Pebble Hill Plantation is a unique experience because the last owner left it to a foundation that opened it to the public just a few years after she died. The original family furniture and collections are in pristine condition, and every building and its contents, and the grounds, are beautifully maintained.
PHP shows the care of two remarkable women -- Kate Harvey (owner 1901 - 1936) and her daughter Pansy (Elizabeth Ireland Poe, owner 1936 -1978) who invested a great deal of energy and care in the design and upkeep of the entire property. PHP was never a slave plantation; it was originally a family farm and then a 'vacation plantation' for the wealthy Cleveland family of Howard Melville Hanna. His fortune started in groceries and grew to diverse investments in oil, tobacco, and steel. He left PHP to his daughter Kate, and she to her daughter, Pansy, who created the foundation to make PHP a public museum after her death in 1983. They also bred hunters and racing horses, and kate built a world-class herd of Jersey cows. Both women were philanthropists, gracious hostesses, active in their community, and generous, considerate employers. And Pansy played a mean game of polo -- with male teams, mind you.
You will be delighted as you drive in by the oaks and the Georgia Pine forest, and the sight of the gracious brick buildings. The Visitor Center is situated in what has to be one of the most beautiful cow barns and stables I've ever seen, built around a charmingly designed courtyard. The carriage house holds a number of specimens with information (I found out what a fifth wheel is, and enjoyed the photograph of Dwight Eisenhower in one of them, signed "Thanks for the buggy ride!").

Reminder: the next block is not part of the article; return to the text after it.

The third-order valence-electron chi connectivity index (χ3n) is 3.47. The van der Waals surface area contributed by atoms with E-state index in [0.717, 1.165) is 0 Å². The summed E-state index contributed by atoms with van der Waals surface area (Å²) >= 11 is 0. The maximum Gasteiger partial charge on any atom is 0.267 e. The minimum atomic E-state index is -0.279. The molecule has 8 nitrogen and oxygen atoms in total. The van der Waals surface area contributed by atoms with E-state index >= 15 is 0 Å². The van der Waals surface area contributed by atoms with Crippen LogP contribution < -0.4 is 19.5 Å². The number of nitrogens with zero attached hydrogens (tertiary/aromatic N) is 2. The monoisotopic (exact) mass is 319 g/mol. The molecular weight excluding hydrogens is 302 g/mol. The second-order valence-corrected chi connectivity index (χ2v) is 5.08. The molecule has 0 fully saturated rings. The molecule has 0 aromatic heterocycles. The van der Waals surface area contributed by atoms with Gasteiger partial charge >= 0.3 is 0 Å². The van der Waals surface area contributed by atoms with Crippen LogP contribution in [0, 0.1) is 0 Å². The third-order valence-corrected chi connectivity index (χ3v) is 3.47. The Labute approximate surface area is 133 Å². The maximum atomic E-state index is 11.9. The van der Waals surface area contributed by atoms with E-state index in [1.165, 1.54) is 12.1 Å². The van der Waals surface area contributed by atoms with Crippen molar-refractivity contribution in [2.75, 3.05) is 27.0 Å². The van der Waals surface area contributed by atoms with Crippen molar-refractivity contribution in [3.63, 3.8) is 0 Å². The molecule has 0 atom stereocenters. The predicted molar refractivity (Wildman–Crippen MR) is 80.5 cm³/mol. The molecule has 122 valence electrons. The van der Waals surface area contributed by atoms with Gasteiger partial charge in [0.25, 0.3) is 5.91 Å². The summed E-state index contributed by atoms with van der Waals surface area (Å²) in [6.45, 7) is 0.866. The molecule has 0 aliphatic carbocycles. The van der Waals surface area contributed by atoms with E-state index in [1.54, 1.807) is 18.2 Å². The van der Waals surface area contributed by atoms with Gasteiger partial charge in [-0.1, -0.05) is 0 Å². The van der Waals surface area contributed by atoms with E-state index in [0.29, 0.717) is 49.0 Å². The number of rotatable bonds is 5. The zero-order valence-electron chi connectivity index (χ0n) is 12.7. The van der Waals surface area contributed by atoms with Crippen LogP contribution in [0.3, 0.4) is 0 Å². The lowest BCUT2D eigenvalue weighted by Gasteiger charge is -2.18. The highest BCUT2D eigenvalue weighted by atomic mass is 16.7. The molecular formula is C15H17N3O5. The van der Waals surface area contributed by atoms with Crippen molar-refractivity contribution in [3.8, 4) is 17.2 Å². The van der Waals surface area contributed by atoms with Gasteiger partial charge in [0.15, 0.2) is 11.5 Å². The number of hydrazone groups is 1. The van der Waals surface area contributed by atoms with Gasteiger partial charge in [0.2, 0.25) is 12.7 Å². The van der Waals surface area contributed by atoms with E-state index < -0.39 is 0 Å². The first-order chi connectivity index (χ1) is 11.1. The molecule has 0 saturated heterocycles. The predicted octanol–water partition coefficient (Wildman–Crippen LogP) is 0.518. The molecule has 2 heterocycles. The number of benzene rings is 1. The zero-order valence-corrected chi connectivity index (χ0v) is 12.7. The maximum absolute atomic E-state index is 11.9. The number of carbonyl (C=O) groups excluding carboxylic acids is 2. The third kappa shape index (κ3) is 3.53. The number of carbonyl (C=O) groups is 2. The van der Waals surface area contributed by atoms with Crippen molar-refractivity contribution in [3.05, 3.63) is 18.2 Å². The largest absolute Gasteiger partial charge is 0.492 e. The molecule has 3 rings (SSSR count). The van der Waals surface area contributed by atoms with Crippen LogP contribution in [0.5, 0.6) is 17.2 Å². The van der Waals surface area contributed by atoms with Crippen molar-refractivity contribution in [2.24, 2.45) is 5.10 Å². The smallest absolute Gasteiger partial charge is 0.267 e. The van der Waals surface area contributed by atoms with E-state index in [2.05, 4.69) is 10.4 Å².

There is historical information on the walls of the Visitor Center, and an informational video. From there you're taken to the Main House for a 45-minute tour of the first floor -- sitting rooms, family bedrooms, kitchen -- all with original furnishings intact. Up a beautiful spiral freestanding staircase is the art gallery (originally guest rooms). Kate and Pansy collected sporting paintings -- a genre I've never been interested in because I thought it was just one retriever dog and horse after another. But a closer look shows a real energy and love of nature, and the strong bond between people and their animals, as well as a lot of humor; one painting of three dogs howling was titled "The Ladies Chorus". A set of four paintings in what was Kate's bedroom show a woman taking a cage of hens to market but happening to run into a hunt in progress -- delightfully energetic funny. There are dozens of Audubon prints, and lovely representations of south Georgia flora and fauna. I never thought of wild turkeys as beautiful before. There's also an exhibit of vintage cameras, still and movie, owned by the family, along with original photographs of and by the family.
Other delights on the grounds are the kitchen garden, now growing flowers, the nursing station (public health nurses had a station here -- the posters on the wall are interesting), and the tennis court/family cemetery, which are always mentioned together, which made me laugh. But they do adjoin. It's a charming little cemetery, with all the main family members resting in view of the main house.
It cost me $16 for admission and the tour -- well worth it several times over. Go on a lovely, cool spring or fall day and you'll think you're in heaven. The staff is knowledgeable and very gracious. You can bring food in and picnic by the pond (watch out for gators, though), Snacks and soft drinks available at the Visitor Center.
If you own or manage Pebble Hill Plantation, register now for free tools to enhance your listing, attract new reviews, and respond to reviewers.